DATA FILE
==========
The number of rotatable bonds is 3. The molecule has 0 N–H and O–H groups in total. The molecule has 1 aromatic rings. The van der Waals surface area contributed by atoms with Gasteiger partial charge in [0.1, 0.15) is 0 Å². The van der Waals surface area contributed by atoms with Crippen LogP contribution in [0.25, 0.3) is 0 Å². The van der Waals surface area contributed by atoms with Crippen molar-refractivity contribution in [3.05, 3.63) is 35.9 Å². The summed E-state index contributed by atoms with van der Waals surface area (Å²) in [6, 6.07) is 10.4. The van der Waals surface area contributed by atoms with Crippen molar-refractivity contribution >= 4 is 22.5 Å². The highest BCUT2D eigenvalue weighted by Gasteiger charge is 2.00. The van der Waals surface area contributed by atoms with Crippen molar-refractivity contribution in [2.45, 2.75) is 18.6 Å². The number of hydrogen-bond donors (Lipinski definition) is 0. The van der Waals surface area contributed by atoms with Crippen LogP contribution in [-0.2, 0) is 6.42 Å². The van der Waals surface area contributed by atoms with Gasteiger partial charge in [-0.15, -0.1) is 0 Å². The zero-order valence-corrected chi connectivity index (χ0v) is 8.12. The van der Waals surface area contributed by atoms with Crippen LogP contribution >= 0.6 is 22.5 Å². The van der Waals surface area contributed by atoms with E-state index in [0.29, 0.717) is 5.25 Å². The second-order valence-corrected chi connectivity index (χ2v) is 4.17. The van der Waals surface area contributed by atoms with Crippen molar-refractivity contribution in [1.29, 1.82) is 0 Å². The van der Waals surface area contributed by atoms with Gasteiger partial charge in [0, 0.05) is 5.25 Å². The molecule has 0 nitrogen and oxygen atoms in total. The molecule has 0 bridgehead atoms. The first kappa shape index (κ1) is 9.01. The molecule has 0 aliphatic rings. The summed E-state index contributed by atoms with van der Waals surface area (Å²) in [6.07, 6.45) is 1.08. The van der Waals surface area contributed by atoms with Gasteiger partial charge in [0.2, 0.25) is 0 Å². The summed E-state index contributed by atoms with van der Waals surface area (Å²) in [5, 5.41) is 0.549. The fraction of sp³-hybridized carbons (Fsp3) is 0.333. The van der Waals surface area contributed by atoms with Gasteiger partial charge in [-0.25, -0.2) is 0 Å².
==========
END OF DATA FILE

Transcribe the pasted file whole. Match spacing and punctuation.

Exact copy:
The number of rotatable bonds is 3. The molecule has 0 N–H and O–H groups in total. The molecule has 1 aromatic rings. The van der Waals surface area contributed by atoms with Gasteiger partial charge in [0.1, 0.15) is 0 Å². The van der Waals surface area contributed by atoms with Crippen LogP contribution in [0.25, 0.3) is 0 Å². The van der Waals surface area contributed by atoms with Crippen molar-refractivity contribution in [3.05, 3.63) is 35.9 Å². The summed E-state index contributed by atoms with van der Waals surface area (Å²) in [6, 6.07) is 10.4. The van der Waals surface area contributed by atoms with Crippen molar-refractivity contribution >= 4 is 22.5 Å². The highest BCUT2D eigenvalue weighted by Gasteiger charge is 2.00. The van der Waals surface area contributed by atoms with Crippen molar-refractivity contribution in [2.45, 2.75) is 18.6 Å². The number of hydrogen-bond donors (Lipinski definition) is 0. The van der Waals surface area contributed by atoms with Crippen LogP contribution in [-0.2, 0) is 6.42 Å². The van der Waals surface area contributed by atoms with Gasteiger partial charge in [-0.15, -0.1) is 0 Å². The zero-order valence-corrected chi connectivity index (χ0v) is 8.12. The van der Waals surface area contributed by atoms with Crippen LogP contribution >= 0.6 is 22.5 Å². The van der Waals surface area contributed by atoms with E-state index in [0.29, 0.717) is 5.25 Å². The second-order valence-corrected chi connectivity index (χ2v) is 4.17. The van der Waals surface area contributed by atoms with Crippen molar-refractivity contribution in [1.29, 1.82) is 0 Å². The van der Waals surface area contributed by atoms with Gasteiger partial charge in [0, 0.05) is 5.25 Å². The molecule has 0 nitrogen and oxygen atoms in total. The molecule has 0 bridgehead atoms. The first kappa shape index (κ1) is 9.01. The molecule has 0 aliphatic rings. The summed E-state index contributed by atoms with van der Waals surface area (Å²) in [6.07, 6.45) is 1.08. The van der Waals surface area contributed by atoms with Gasteiger partial charge in [0.2, 0.25) is 0 Å². The summed E-state index contributed by atoms with van der Waals surface area (Å²) in [5, 5.41) is 0.549. The fraction of sp³-hybridized carbons (Fsp3) is 0.333. The van der Waals surface area contributed by atoms with Gasteiger partial charge in [-0.25, -0.2) is 0 Å².